Kidding aside, though, it strikes me that as we've been considering neoconservative duplicity today, it might be worth considering what Bush and all those behind our strike in Iraqreallymean when they say, as Bush did today, that "The war on terror goes on, as I continually remind people."
In fact, it's becoming clearer that the war on terror may well go on, and on, and on.
For if, in fact, Den Beste's assertion is correct, that we went into Iraq not to root out WMDs, not to save the poor, oppressed Iraqis, not to enforce any United Nations resolution but in fact to establish a stable democracy in the heart of the Middle East that might serve as a beacon for the nations of Islam there, turn them away from the radicalism that lashed out on 9/11 and other times, we may be in for a longer haul than anyone has dared to mention.
For if this is our strategy, Iraq is necessarily only the beginning. Even if the neocon pipe dream of a liberal democracy modeled on our own, where Islamic radicalism is watered down by the lure of the secular good life, this and this alone will not cause the regimes in Tehran and Damascus and elsewhere to collapse. Rather, Iraqnecessarilywas the first of many armed interventions that we will have to undertake, if in fact we are going to root out terrorism where it grows and plant not just new regimesbut an entirely different way of lifein this troubled region.
Thatis what we mean by being in this for the long haul. We're not talking just one Iraq; we're talking two, three, maybe more Iraqs. And now, those in favor of such a thing will say, wemustproceed on this course, for already we have begun the task in Iraq. We cannot abandon the effort now.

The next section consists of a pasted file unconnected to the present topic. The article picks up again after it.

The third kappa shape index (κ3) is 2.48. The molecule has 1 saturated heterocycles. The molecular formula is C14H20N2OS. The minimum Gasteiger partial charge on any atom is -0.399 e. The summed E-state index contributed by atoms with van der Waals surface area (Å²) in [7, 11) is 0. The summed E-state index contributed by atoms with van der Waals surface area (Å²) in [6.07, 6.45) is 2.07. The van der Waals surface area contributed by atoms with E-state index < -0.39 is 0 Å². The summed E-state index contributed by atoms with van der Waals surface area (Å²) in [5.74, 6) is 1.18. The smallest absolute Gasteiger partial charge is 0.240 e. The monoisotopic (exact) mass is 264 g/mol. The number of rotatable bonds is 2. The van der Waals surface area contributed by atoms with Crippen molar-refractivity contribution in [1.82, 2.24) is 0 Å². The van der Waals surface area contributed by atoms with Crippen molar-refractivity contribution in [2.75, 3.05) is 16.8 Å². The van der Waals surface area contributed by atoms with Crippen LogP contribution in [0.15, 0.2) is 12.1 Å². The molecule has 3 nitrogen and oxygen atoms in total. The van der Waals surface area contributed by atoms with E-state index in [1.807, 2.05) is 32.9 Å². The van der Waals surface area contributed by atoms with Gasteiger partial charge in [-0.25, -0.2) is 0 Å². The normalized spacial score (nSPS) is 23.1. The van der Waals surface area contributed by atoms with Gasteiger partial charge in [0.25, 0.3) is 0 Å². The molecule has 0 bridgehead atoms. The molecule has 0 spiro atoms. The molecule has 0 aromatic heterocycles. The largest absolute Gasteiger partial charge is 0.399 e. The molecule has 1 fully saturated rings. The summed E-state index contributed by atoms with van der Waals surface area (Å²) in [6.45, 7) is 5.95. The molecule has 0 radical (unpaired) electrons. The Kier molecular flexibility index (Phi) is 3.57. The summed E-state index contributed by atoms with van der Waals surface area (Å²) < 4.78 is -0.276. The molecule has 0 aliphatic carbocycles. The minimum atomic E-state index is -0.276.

Which is why, perhaps, it would make more sense for those opposed to this adventurism, this grandiose scheme guaranteed to cost lives and untold billions of dollars, to stomp on the brakes.
Which is to say that Buchanan's suggestion that we get out of Iraq now and leave the rebuilding to the Iraqis - or whomever else might want to help them do the job - may be impractical. But let us not continue to follow the neoconservatives down this path of folly.
Let those who have opposed the war - let the Democratic presidential contenders - say that what we begun we must finish, but we shall not have a repeat of this fiasco, we shall not invent new reasons to invade new countries all in the name of some theory that Americans who must go and fight and die or at the very least pay for never got the chance to vote on.
For while those in favor of the war may insist that going on the Syria, Iran - Libya? Egypt? What if they stand in our way? - is necessary in order to eliminate the source of terrorism, the fact is that this is one gigantic crapshoot, a gamble that democracy as practiced by the United States will "take," that by doing away with the regimes that sponsor terrorism you will eradicate the hatred that causes young men to fly jetliners into buildings in the first place, that you can indeed cow or coerce or destroy all who oppose you.
Neoconservatives would say it's a goal we must embrace, a bet we must make, one we must win.
Sometimes the cards aren't worth a dime if you don't lay them down.